How Does My Work Differ From Others in the Genre?

My stories are by no means reinventing the speculative fiction genre as we know it. That takes too much effort. (I jest, but Blair MacGregor makes a good point about novelty here.)

But I love taking different slants on tropes and I like experimenting with voices and point-of-views. I also try to keep characters unburdened with physical descriptions; I won’t tell you the color of their eyes or skin and I definitely won’t tell you how tall they are. Lately I’ve been experimenting with keeping their gender ambiguous too. The way I see it, this way the reader can make the characters their own. And it gets me around the obstacle of having to describe appearances – something which I’ve never enjoyed writing. For me, I hear my character’s voices, see their world from their eyes and know what their hands and mouths are doing. But their faces, for some reason, never stay with me.

Why Do I Write What I Do?

Snarky answer: Because I can.

Less snarky answer: Because each story is an experiment and an attempt at pushing my abilities in some way. Each one is written for a particular reader in mind – whether it’s a friend or my younger self. (Not that I ever tell anyone which one is which – always keep your readers guessing.)

My stories tend to be pretty dark and/or sad because I have a hard time caring about a character unless their situation is dire and the odds are stacked against them. Mostly, I like to write about protagonists who are fighting for something they’ve lost – or are going to lose. It buys them sympathy, even if they don’t deserve it.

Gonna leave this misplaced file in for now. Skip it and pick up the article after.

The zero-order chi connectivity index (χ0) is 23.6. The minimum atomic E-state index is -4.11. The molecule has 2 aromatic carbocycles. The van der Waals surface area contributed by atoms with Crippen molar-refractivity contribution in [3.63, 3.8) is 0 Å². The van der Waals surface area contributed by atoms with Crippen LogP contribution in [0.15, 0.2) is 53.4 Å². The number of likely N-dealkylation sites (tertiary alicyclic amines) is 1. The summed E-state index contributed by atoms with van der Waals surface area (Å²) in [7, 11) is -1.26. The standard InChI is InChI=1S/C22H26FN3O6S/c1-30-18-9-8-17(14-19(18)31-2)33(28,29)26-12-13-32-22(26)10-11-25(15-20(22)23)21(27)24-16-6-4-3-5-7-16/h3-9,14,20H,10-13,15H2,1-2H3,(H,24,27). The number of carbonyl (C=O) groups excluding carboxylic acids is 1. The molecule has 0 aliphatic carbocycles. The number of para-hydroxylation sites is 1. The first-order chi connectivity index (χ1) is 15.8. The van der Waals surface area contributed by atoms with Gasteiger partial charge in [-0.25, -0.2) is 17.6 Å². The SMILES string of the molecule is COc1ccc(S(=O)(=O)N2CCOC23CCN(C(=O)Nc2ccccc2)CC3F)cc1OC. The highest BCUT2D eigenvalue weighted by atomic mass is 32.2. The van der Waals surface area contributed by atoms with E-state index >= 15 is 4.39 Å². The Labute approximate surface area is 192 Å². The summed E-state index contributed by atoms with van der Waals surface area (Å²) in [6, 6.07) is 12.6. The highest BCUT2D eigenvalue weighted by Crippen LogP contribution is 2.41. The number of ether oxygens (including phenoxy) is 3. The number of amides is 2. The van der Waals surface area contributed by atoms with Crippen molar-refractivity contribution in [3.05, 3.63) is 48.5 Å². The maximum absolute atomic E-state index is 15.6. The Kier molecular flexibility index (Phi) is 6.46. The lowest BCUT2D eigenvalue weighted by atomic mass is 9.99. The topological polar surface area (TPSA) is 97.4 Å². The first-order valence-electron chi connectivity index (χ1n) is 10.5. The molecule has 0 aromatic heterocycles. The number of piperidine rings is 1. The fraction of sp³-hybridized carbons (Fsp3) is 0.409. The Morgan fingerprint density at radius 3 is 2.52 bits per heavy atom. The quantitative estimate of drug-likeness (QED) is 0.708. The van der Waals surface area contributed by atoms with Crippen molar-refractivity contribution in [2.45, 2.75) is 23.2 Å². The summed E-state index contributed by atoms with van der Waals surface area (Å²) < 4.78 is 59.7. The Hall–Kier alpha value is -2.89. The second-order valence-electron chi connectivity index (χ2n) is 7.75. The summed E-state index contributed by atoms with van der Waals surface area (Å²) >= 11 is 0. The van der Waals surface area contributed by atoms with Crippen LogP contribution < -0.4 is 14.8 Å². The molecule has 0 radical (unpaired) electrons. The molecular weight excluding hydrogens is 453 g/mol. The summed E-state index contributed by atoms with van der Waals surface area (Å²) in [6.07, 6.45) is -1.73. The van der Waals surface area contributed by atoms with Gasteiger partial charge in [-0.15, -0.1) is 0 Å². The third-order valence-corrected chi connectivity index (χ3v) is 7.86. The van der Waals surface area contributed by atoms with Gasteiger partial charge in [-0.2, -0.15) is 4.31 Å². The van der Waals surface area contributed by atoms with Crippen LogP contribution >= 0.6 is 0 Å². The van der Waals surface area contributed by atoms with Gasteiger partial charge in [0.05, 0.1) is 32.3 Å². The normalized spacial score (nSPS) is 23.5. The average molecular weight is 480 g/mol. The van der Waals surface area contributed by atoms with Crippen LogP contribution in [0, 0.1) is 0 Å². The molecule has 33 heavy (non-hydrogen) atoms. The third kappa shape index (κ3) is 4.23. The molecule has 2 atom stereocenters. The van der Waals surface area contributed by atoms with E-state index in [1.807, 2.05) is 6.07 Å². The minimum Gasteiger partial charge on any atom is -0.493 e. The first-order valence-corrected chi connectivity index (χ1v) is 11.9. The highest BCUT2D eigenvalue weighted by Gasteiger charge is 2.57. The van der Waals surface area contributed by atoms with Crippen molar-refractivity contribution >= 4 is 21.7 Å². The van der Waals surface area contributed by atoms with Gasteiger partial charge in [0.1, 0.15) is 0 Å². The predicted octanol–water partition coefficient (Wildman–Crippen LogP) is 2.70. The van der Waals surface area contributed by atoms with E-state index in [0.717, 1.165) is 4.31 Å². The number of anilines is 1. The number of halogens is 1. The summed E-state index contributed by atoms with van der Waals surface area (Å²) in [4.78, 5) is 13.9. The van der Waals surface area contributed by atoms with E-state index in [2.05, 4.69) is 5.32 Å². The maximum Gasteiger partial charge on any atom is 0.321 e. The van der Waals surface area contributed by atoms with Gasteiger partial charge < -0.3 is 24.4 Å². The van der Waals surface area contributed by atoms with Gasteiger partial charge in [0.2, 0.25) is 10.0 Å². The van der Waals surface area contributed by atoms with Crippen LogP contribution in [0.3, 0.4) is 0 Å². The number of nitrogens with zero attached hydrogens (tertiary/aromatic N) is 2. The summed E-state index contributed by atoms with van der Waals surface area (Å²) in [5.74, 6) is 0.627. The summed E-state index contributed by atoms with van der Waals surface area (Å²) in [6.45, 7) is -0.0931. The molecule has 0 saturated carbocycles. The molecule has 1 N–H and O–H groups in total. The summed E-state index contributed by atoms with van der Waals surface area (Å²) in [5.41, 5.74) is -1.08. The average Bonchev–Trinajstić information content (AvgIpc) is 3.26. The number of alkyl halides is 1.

How Does My Writing Process Work?

Very slowly. Stories of substance usually take a month to write. Or six.

My stories usually start with a seed – an image or phrase. The first draft is always the hardest for me. My demon is the endless, daunting white page that needs to be filled. Which is why I start most of my stories scribbling fragments in an old composition notebook. Not a fancy journal – a mass produced, squat, cardboard bound, wide ruled notebook. Basically, my notebooks are not allowed to be prettier than my words at this stage. At this point, there is a lot of jibberish and many crossed out lines. There are character profiles in the margins and notes to myself. Line edits are done on the fly while sentences are constantly being reworked as I transcribe them into Word. Which is why my grammar is always off.

Revisions, though, are a little easier. After the first draft, I have something to work with, there are words on the page and it’s no longer so daunting. Every story goes through a beta reader, sometimes many beta readers. Every story is revised. Some stories only need two revisions before I’m happy with them and some need five.

One of my instructors at VP told us that you never learn how to write a novel, you only learn how to write this novel. And to a certain extent, I think that’s true of short stories as well. Every time I sit down to write a new story, I have to learn how it wants to be told.

***

Phew. I did it. Now it’s my friends’ Bernie Mojzes, Sarah Pinsker, and Jessi Cole Jackson turn. Check them out!

And if you’re interested in even more blogs on the tour, I’ve already mentioned Blair and Casey, but Nicole Lisa, Tam McNeil, and Fran Wilde have wonderful posts up too!

ETA: My VP classmates and friends Debra Jess and Arun Jiwa are also participating. Check them out!